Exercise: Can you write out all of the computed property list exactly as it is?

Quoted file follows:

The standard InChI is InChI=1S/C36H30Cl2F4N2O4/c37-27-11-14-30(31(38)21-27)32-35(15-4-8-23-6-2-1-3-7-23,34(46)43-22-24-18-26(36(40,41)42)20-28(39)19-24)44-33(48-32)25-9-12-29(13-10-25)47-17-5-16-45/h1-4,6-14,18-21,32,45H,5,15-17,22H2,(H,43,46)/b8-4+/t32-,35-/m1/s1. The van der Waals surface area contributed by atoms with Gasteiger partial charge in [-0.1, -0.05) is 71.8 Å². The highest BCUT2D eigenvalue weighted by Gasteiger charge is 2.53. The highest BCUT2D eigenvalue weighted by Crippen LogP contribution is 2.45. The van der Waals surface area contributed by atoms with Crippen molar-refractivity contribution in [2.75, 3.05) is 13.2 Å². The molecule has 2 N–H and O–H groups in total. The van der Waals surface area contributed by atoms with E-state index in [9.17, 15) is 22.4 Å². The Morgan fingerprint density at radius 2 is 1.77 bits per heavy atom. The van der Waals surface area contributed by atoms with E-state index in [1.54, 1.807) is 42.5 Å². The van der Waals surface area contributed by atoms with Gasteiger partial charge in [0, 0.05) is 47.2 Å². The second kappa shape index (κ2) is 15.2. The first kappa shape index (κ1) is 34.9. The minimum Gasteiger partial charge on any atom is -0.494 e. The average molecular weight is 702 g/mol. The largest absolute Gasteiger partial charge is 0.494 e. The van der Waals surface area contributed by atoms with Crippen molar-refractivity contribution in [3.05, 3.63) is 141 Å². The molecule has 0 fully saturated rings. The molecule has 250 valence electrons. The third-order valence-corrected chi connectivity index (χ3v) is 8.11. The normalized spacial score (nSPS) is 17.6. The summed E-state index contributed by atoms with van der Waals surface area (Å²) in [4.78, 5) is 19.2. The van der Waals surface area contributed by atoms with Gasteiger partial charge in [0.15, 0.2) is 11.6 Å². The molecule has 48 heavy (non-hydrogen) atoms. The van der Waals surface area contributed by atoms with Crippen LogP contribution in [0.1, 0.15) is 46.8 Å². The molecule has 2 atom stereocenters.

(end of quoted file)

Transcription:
The standard InChI is InChI=1S/C36H30Cl2F4N2O4/c37-27-11-14-30(31(38)21-27)32-35(15-4-8-23-6-2-1-3-7-23,34(46)43-22-24-18-26(36(40,41)42)20-28(39)19-24)44-33(48-32)25-9-12-29(13-10-25)47-17-5-16-45/h1-4,6-14,18-21,32,45H,5,15-17,22H2,(H,43,46)/b8-4+/t32-,35-/m1/s1. The van der Waals surface area contributed by atoms with Gasteiger partial charge in [-0.1, -0.05) is 71.8 Å². The highest BCUT2D eigenvalue weighted by Gasteiger charge is 2.53. The highest BCUT2D eigenvalue weighted by Crippen LogP contribution is 2.45. The van der Waals surface area contributed by atoms with Crippen molar-refractivity contribution in [2.75, 3.05) is 13.2 Å². The molecule has 2 N–H and O–H groups in total. The van der Waals surface area contributed by atoms with E-state index in [9.17, 15) is 22.4 Å². The Morgan fingerprint density at radius 2 is 1.77 bits per heavy atom. The van der Waals surface area contributed by atoms with E-state index in [1.54, 1.807) is 42.5 Å². The van der Waals surface area contributed by atoms with Gasteiger partial charge in [0, 0.05) is 47.2 Å². The second kappa shape index (κ2) is 15.2. The first kappa shape index (κ1) is 34.9. The minimum Gasteiger partial charge on any atom is -0.494 e. The average molecular weight is 702 g/mol. The largest absolute Gasteiger partial charge is 0.494 e. The van der Waals surface area contributed by atoms with Crippen molar-refractivity contribution in [3.05, 3.63) is 141 Å². The molecule has 0 fully saturated rings. The molecule has 250 valence electrons. The third-order valence-corrected chi connectivity index (χ3v) is 8.11. The normalized spacial score (nSPS) is 17.6. The summed E-state index contributed by atoms with van der Waals surface area (Å²) in [4.78, 5) is 19.2. The van der Waals surface area contributed by atoms with Gasteiger partial charge in [0.15, 0.2) is 11.6 Å². The molecule has 48 heavy (non-hydrogen) atoms. The van der Waals surface area contributed by atoms with Crippen LogP contribution in [0.1, 0.15) is 46.8 Å². The molecule has 2 atom stereocenters.